1      IN THE HIGH COURT OF JHARKHAND AT RANCHI L.P.A  No. 284 of 2015 M/s Bharat Rubber Re­generating Company Limited, a company  incorporated under the provisions of Companies Act, 1956, having  its works at Plot No. 4, M­I, Industrial Area, Gamharia, District­  Singhbhum   West   through   one   of   its   Directors   Sri   Manish  Dhandhania, son of Late Kanahaiya Lal Dhandhania, Resident of  ­4,   Middleton   Street,   P.O.   &   P.S.­   Shakespeare   Sharani,   District­  Kolkata (West Bengal)   ... … Appellant Versus    1.   Jharkhand   Urja   Vikash   Nigam   Limited   (Earlier   known   as  Jharkhand State Electricity Board), having its office at Engineers  Bhawan,   HEC,   Dhurwa,   Ranchi   through   its   Chairman,   Project  Bhawan, H.E.C., P.O. & P.S.­Dhurwa, District­ Ranchi 2.   General   Manager­cum­Chief   Engineer,   Singhbhum   Electric  Supply   Area,   Jharkhand   Urja   Vikash   Nigam   Limited   (Earlier  Jharkhand  State Electricity Board), Co­operative Bank Building,  P.O. & P.S.­ Bistupur, Jamshedpur, District­Singhbhum (East) 3. Electrical Superintending Engineer, Adityapur Electric Supply  Circle,   Jharkhand  Urja   Vikash  Nigam   Limited   (Jharkhand  State  Electricity   Board),   Vikash   Bhawan,   Adityapur,   P.O.   &   P.S.­  Adityapur, Jamshedpur, District­ East Singhbhum 4.   Electrical   Executive   Engineer   (Commercial   and   Revenue),  Singhbhum Electric Supply Area, Jharkhand Urja Vikash Nigam  Limited   (Earlier   Jharkhand   State   Electricity   Board),   Vikash  Bhawan, Adityapur, P.O. & P.S.­ Adityapur, Jamshedpur ...  … Respondents     ­­­­­ For the Appellant : Mr. M.S. Mittal, Sr. Advocate   Mr. Rahul Lamba, Advocate   Mr. Naveen Kumar, Advocate   Mr. Saurabh Srirup, Advocate      For the Respondent­ JUVNL : Mr. Ajit Kumar, Sr. S.C.              Mr. Navin Kumar, Advocate      Mr. Amit Sinha, Advocate                         ­­­­­­ CORAM: HON’BLE MR. JUSTICE VIRENDER SINGH, CHIEF JUSTICE          HON’BLE MR. JUSTICE SHREE CHANDRASHEKHAR   ­­­­­ th  11/ Dated : 6       September, 2016     Per Shree Chandrashekhar, J.     Aggrieved   of   dismissal   of   the   writ   petition,   the appellant­writ   petitioner   namely,   M/s   Bharat   Rubber Re­generating Company Limited has preferred the present Letters  2 Patent Appeal under Clause 10 of the Letters Patent of Patna High  Court (as adopted by High Court of Jharkhand).  2. This   case   has   a   chequered   history   of   litigation.   The  appellant­Company,   a   medium­scale   industry   engaged   in   the  manufacture  of reclaimed rubber, took electric connection  on  a  contract   demand   of   500   KVA   in   the   year   1974,   which   was  enhanced to 800 KVA in June, 1985. On 11.07.1995, an electronic  meter   was   installed   in   the   factory   premises   of   the appellant­Company and on 25.04.1996, a Committee of officials  of the then Bihar State Electricity Board visited there for changing  the software in the meter, when no current was found running in  R­phase.   The   line   current   0.049  A   in   R­phase   and   line   current  38.515 A in B­phase were recorded. The software was changed  still, no current was flowing through R­phase and the fault still  existed.   Then   it   was   found   that   11   K.V.   A.B   switch   in   the  consumer's premises before the metering unit was direct which  made   the   system   inoperative.   On   26.04.1996,   the   Committee  again   visited   the   premises   and   inspected   CTPT   combined  metering unit and it was found that the incoming jumper of the  metering unit of R­phase had snapped and melted with outgoing  jumper of the metering unit of the same phase.   Photographs of  the site were taken and a First Information Report was lodged by  the   Board   for   pilferage   and   theft   of   electricity.   The   electricity  connection   at   appellant's   factory   premises   was   disconnected.  During   the   investigation   the   metering   unit   was   sent   for  3 examination   to   the   National   Metallurgical   Laboratory   which  submitted its report on 19.02.1997.   A bill for Rs. 2,70,04,604/­  as   supplementary   bill   under   1993   Tariff   was   issued   to   the  appellant.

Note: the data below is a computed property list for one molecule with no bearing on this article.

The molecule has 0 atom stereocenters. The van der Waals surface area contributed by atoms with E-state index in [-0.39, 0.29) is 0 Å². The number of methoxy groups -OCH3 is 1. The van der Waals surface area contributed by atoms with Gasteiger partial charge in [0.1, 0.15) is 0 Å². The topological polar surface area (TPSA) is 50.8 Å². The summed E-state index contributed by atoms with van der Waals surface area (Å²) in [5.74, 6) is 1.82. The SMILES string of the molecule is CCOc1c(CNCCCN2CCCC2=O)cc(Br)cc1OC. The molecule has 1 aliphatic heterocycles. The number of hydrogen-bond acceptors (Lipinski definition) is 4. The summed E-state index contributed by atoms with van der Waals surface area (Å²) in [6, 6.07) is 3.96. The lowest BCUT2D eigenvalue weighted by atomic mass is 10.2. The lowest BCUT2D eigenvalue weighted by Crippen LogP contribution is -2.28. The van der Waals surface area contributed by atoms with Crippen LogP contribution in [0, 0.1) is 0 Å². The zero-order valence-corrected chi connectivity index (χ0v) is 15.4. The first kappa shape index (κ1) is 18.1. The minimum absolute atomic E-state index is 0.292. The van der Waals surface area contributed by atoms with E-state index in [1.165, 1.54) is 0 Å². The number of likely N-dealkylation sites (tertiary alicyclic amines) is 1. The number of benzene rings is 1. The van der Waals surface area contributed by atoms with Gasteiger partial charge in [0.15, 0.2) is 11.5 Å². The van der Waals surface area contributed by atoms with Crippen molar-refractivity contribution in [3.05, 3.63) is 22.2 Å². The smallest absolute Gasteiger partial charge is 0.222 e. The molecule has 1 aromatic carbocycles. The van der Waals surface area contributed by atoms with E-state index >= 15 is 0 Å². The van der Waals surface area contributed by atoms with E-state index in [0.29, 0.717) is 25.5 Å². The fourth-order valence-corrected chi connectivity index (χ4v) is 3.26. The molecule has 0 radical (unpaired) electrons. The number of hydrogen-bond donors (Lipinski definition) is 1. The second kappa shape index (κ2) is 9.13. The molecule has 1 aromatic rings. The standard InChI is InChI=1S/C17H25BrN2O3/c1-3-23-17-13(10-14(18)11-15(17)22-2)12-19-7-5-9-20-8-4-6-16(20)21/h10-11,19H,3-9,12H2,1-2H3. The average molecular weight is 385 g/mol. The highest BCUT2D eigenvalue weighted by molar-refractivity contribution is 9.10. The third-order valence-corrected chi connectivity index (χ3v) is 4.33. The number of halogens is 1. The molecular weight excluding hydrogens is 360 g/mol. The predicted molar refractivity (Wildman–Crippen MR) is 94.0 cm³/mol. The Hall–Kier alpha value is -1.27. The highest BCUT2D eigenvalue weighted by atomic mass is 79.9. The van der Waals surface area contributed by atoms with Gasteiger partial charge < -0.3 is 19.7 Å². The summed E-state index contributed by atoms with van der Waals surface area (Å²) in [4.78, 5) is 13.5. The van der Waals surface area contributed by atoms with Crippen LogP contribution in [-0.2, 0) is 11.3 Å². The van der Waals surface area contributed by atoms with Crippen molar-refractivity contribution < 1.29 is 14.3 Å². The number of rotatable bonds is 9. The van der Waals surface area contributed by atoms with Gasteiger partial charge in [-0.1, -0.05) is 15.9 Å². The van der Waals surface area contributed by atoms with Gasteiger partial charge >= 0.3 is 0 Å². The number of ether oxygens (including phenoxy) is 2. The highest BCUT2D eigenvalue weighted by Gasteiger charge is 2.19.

3. Aggrieved,  the  appellant­Company came  to  the   High  Court in C.W.J.C. No. 1536 of 1996(R), which was disposed of on  21.05.1996   permitting   the   appellant   to   submit   a   detailed  representation   before   the   General   Manager­cum­Chief   Engineer  (hereinafter referred to as General Manager). On representation  of   the   appellant,   the   General   Manager   passed   order   dated  22.01.2001   holding   that   the   supplementary   bill   issued   to   the  appellant was correct.   Challenging the said order, the appellant  again came to this Court in C.W.J.C. No. 1620 of 2001. During the  pendency   of   the   writ   petition   the   appellant   submitted   another  representation   on   04.05.2001,   on   which   the   General   Manager  passed   order   dated   26.05.2001,   whereby   the   mistake   in  calculation   crept   in   the   supplementary   bill   was   corrected   and  subsequently,   a   fresh   bill   for   Rs.   86,91,746/­   was   raised   on  19.03.2002.   4. Still   dissatisfied,   the   appellant   filed   an   application  seeking amendment in C.W.J.C. No. 1620 of 2001 for impugning  the   aforesaid   bill   dated   19.03.2002.     The   writ   petition   was  allowed vide order dated 12.04.2002, remitting the matter to the  General   Manager   for   taking   a   fresh   decision   in   the   matter.  Consequently,   the   parties   were   heard   by   the   General   Manager,  4 who  returned  a  finding  that   the   wire   had disconnected due  to  snapping and not welding and perhaps the consumer had no hand  in it.  The appellant was directed to pay loss to the Board for four  days. Seriously disputing the findings in order dated 08.05.2002  of   the   General   Manager,   the   respondent­Electricity   Board  approached   this   Court   in   W.P.(C)   No.   2197   of   2003.     Besides  challenging the jurisdiction of the Superintending Engineer who  was   functioning   as   In­charge   General   Manager­cum­Chief  Engineer to pass the impugned order dated 08.05.2002, the said  order was challenged also on the ground that it was solely based  on the report of the National Metallurgical Laboratory. The writ  petition   was   allowed   on   16.01.2009,   against   which   a   Letters  Patent   Appeal   being   LPA   No.   89   of   2009   was   filed   by   the  appellant­consumer which was finally dismissed as withdrawn on  25.05.2009. Pursuant to direction of the High Court, before the  General   Manager   the   parties   appeared   and   filed   their   written  submissions.   It   is   the   final   decision   dated   01.07.2010   of   the  General Manager which was challenged before the Writ Court in  W.P.(C) No. 294 of 2011.   5.  Heard.